The photo above is from the Haynes 1968-1982 Corvette repair manual. Having a copy handy is a good idea. This is the only publication that showed a good picture of the upper radiator hose and its routing.

If the upper radiator hose contacts the alternator bracket, you can adjust it slightly so it does not or, alternatively, add a rubber cushion to insulate it.

Again, the upper radiator hose is super easy to replace, although the task may be complicated a bit if your car still has the smog pump which you must move out of the way to get the old lower radiator hose out and a new one installed.


THE LOWER RADIATOR HOSE

If your Corvette's radiator, core support, and shroud are out, this is the perfect time to install a new lower radiator hose.

However, IT IS possible to remove the old hose and install a new one with all the aforementioned parts in place. It may not be easy, but it is doable.

Having a QuickJack portable lift available made this job bearable. If you have a full-size car lift or access to one, you are golden!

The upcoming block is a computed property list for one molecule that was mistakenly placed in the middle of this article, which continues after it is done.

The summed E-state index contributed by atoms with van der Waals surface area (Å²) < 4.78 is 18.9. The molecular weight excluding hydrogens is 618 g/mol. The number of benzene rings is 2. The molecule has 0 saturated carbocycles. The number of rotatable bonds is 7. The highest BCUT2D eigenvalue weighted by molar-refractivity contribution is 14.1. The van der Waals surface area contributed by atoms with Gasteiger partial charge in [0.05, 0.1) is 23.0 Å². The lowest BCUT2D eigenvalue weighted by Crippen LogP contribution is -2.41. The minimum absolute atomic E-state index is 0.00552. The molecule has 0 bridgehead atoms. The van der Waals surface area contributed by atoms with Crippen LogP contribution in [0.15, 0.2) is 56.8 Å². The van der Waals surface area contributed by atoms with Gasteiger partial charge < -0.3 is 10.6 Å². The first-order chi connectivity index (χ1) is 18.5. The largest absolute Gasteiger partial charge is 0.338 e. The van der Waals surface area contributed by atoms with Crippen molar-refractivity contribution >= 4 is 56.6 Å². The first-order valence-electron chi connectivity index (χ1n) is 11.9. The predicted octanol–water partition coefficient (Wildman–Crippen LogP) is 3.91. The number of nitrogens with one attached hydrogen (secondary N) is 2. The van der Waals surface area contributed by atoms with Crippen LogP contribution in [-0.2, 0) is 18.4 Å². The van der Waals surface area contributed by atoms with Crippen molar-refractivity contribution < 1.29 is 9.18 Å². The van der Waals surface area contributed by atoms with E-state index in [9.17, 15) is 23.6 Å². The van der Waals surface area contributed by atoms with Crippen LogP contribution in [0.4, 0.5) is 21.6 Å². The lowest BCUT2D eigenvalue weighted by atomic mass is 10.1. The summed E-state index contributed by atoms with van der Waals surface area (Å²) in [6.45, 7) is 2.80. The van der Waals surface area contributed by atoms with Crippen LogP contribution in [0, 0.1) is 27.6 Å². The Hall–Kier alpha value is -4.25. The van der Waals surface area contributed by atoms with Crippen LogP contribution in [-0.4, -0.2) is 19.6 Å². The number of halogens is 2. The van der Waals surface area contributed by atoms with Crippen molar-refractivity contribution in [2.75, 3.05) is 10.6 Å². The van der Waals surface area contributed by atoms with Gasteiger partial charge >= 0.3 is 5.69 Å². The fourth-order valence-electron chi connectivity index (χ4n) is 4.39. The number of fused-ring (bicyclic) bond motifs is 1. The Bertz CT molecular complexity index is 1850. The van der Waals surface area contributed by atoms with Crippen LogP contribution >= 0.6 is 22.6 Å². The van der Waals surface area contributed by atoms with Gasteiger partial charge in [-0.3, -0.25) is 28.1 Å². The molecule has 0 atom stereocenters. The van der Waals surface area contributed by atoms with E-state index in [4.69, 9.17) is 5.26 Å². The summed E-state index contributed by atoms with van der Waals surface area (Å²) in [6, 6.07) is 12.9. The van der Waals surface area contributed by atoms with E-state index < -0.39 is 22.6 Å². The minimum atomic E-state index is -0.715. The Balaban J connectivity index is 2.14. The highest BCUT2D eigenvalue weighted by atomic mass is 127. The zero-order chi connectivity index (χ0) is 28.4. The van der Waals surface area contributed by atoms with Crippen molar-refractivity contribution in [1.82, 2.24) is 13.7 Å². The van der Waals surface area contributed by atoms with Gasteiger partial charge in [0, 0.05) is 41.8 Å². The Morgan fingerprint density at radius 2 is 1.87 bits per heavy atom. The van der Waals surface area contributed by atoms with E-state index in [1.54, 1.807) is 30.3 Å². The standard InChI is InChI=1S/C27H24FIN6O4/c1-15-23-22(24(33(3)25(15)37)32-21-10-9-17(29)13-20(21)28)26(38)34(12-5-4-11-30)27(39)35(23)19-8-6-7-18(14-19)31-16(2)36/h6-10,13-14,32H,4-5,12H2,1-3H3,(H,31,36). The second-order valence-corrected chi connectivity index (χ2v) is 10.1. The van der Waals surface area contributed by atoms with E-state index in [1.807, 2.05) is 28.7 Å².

The first thing I did was to remove the lower radiator hose shield shown above, held in place by an 11/16" nut. That shield protects the hose from the a/c belt.

Old hoses get "welded" to the water pump and the lower radiator coolant outlet neck. The best and quickest solution is to use a utility knife and slice the hose longways right where it contacts the water pump and radiator. Then peel it off those areas.


I had to slice mine a couple of times so I could separate it from the components. At this point, old hoses become sacrificial, and by slicing them you prevent damaging other parts as they are removed.


I also cleaned, lubed, and reused the original hose clamps. And they can be split open so they can be installed after the hose is in place, which is very convenient.